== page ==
"The out-of-the-box experience of the Kindle is unparalleled," said Wertheimer. "The average user doesn't have to think about the network, username, or the authentication process."

Strong advantage: Kindle.

Function over price

The ultimate question. If you're just looking to read books, magazines, newspapers, etc., then the Kindle has a leg up. But is the Kindle still worth $259 now that you know you can get an iPad for $499?

Most analysts say, "Probably not." As a result, experts widely predict that the iPad's cost will force Amazon's hand, and the online retailer will slash the Kindle's price very soon.

By how much is up for debate. According to a recent Yankee Group study, the "sweet spot" for e-readers is $150, at which point the market for Kindles, Nooks and Readers will soar. Molchanov, the author of the study, said he expected e-reader prices to drop 15% per year before the iPad was released, but he now expects a much more significant price drop this year.

Apple and Amazon appear headed on a collision course. But the fact is that these two devices are very different -- one is optimized for reading, and the other is optimized for mobile entertainment. If the Kindle's price takes a significant enough dive, both devices may be able to coexist.

"If Amazon is going to play the cost-cutting game, there is plenty of room for consumers to pick up both of these devices," said Koehn. To top of page

Frontline troops push for solar energy
The U.S. Marines are testing renewable energy technologies like solar to reduce costs and casualties associated with fossil fuels. Play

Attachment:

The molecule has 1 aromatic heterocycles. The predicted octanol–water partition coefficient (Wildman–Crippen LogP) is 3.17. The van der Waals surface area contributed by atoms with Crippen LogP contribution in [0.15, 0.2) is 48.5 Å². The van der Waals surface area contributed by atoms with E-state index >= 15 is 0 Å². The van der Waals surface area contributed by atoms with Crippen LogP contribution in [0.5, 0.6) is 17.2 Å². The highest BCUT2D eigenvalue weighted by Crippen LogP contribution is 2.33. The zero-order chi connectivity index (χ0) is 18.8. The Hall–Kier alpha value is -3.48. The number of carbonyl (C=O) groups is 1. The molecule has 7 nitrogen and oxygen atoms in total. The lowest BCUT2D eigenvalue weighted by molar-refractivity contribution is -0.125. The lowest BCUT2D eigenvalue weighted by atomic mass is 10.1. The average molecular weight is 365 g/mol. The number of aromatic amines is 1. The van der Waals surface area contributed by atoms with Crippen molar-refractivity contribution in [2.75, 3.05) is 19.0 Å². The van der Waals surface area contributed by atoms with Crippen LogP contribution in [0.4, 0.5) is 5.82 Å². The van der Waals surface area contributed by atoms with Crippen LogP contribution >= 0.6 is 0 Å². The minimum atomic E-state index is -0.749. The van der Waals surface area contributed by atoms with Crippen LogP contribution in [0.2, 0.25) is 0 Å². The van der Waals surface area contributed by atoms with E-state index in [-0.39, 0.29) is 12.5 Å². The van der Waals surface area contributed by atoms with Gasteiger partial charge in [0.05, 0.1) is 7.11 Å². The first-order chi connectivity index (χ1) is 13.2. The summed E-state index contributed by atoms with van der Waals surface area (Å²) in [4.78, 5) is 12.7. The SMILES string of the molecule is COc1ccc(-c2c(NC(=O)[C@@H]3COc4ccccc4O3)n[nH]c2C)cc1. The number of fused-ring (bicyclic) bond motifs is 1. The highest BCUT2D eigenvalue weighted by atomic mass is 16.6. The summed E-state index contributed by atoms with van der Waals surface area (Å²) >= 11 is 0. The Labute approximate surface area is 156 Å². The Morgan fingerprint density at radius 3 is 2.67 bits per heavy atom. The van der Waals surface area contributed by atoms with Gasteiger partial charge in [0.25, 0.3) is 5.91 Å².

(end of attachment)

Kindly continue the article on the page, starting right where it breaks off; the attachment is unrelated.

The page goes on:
25 Best Places to find rich singles
Looking for Mr. or Ms. Moneybags? Hunt down the perfect mate in these wealthy cities, which are brimming with unattached professionals. More
Fun festivals: Twins to mustard to pirates!
You'll see double in Twinsburg, Ohio, and Ketchup lovers should beware in Middleton, WI. Here's some of the best and strangest town festivals. Play
Index Last Change % Change
Dow 17,810.06 91.06 0.51%
Nasdaq 4,712.97 11.10 0.24%
S&P 500 2,063.50 10.75 0.52%
Treasuries 2.32 -0.02 -0.86%
Data as of 7:04am ET
Company Price Change % Change
Bank of America Corp... 17.12 0.12 0.71%
Kinder Morgan Inc 39.75 -0.17 -0.43%
Apple Inc 116.47 0.16 0.14%
Intel Corp 35.59 -0.36 -1.00%
Microsoft Corp 47.98 -0.72 -1.48%
Data as of Nov 21

Sections

This arrangement, announced Friday, illustrates how the lines have blurred between traditional TV networks and newfangled options like Netflix. More

The Obama administration is touting that its immigration action will boost wages. But the hike amounts to only $170 a year by 2024. More

Obama doesn't have the authority to create a startup visa, but part of his reform announcement could include a workaround for entrepreneurs: 'parole status.' More

Nearly half of all Americans say there's a chance they'll have to work during a holiday between Thanksgiving and New Year's, according to a new poll. And one in four say they'll have to work whether they want to or not. More

Most stock quote data provided by BATS. Market indices are shown in real time, except for the DJIA, which is delayed by two minutes. All times are ET. Disclaimer.

Morningstar: © 2014 Morningstar, Inc. All Rights Reserved.

Factset: FactSet Research Systems Inc. 2014. All rights reserved.

Chicago Mercantile Association: Certain market data is the property of Chicago Mercantile Exchange Inc. and its licensors. All rights reserved.

Dow Jones: The Dow Jones branded indices are proprietary to and are calculated, distributed and marketed by DJI Opco, a subsidiary of S&P Dow Jones Indices LLC and have been licensed for use to S&P Opco, LLC and CNN. Standard & Poor's and S&P are registered trademarks of Standard & Poor’s Financial Services LLC and Dow Jones is a registered trademark of Dow Jones Trademark Holdings LLC. All content of the Dow Jones branded indices © S&P Dow Jones Indices LLC 2014 and/or its affiliates.